I’m left with thinner trimmings like this. It’s never enough, though, so I go back to the tree and select some more small offshoots of the branches. You’ll need a nice little pile. I prefer to make my wreath right next to the tree, so I can take more as I go if I need to, but if you want to make it inside or at another location, clip extra so you don’t run out. It’s better to have too much than not enough.

Lay them along the shape of your rough wreath and eyeball them. See how they look, and arrange them so they’re pleasing to the eye. You can do this however you prefer. If you like them all pointing in one direction, do it. Prefer them to go opposite ways and meet at the top or bottom? Do it. Prefer a jumbly arrangement? Whatever you like is fine! Tie them down with the twine. You can make effort to hide the twine if you want, burying it under the needles, but as you add branches, you’ll find that it becomes hidden on its own. Some don’t even need to be tied down, either. Just ‘thread’ them in between the other limbs and branches, and they’ll stay down on their own.

After some tucking, I got this, but it wasn’t quite full enough for me, so I trimmed a few more limb ends…

After I got this, I thought it wasn’t too bad! It was giving off a lovely scent, too.

I set it on my stoop and walked over to my Norway spruces, which drop long, thin cones. I easily found a few good, clean samples, and tucked them into the wreath as a decoration. I used no glue or anything, just careful placement. You can do this with any kind of cones, leaves, grasses, or any other decoration you’d like to add. For stubborn things like really big pine cones, bury the bottoms in the pine foliage and use twine to tie them on. If it still won’t stay in place for some reason, you CAN hot glue it in there, but I’ve never found it necessary.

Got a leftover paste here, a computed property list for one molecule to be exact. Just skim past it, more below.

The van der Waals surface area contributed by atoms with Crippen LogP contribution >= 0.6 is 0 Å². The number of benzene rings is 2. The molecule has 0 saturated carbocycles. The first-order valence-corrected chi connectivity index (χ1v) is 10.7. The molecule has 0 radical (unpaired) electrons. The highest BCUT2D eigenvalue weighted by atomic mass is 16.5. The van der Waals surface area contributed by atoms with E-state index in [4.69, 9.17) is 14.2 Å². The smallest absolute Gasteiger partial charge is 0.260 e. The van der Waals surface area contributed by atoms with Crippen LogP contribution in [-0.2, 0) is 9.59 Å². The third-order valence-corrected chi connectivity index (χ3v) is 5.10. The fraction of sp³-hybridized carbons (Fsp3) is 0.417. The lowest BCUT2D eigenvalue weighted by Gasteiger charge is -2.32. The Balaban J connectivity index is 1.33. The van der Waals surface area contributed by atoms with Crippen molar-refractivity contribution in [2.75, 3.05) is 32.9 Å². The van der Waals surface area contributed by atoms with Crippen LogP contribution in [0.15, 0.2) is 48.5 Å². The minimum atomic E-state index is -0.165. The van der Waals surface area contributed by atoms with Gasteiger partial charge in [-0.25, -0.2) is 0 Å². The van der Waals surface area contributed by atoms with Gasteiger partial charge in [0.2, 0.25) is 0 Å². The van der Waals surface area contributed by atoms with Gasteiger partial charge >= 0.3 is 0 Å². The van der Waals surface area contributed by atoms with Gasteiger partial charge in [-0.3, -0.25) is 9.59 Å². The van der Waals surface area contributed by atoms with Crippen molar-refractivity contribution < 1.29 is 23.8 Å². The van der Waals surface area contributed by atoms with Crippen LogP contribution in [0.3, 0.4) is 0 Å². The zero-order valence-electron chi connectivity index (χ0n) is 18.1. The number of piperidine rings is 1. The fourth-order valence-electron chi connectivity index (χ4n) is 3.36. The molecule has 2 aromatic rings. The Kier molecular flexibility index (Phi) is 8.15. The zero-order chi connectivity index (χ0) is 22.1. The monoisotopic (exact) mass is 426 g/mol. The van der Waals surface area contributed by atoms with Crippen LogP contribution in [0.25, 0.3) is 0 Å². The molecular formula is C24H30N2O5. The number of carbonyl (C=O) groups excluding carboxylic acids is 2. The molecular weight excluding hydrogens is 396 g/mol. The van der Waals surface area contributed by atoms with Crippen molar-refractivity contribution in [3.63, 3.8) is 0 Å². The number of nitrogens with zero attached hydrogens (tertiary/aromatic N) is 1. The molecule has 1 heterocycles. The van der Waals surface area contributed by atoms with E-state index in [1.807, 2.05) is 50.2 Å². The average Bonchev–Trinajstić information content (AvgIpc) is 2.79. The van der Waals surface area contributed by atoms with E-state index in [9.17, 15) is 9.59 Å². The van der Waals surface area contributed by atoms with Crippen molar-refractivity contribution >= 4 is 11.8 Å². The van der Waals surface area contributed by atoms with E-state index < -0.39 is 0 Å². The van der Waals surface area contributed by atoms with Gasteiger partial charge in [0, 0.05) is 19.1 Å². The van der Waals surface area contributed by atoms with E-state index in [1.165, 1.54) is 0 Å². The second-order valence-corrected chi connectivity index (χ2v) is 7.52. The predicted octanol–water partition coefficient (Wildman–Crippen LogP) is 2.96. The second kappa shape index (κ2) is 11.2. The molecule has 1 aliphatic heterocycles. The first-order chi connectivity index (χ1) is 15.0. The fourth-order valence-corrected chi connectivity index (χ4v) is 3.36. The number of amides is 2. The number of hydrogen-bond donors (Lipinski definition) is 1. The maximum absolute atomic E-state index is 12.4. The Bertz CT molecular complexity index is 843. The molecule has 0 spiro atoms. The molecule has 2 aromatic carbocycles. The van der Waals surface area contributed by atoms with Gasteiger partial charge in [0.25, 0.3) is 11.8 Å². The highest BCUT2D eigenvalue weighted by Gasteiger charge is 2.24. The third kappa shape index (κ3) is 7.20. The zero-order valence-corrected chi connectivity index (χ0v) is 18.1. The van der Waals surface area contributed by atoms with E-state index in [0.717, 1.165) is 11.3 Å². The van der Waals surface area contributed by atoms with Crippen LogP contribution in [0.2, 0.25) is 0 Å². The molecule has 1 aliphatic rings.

And there you have it… a decent looking wreath, and it didn’t cost me anything, because all I used was stuff I already had or that was growing around me. Just loop it over a hanger you might already have, or just tie a circle of twine on top and hang it from any old nail in the wall like I do. 🙂

This was a quick one, too. If you spend even more time with it, you can orient the branches just perfectly to how you like it, and get one that looks even more fabulous to you.

Happy holidays!

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Whether off to college or going on vacation, leaving plants alone can mean death for the poor creatures. This can be complicated when there are many plants involved—or even an entire garden. Despite having a plant sitter, I have lost many plants this way and have since devise d a better plan to help the sitter succeed.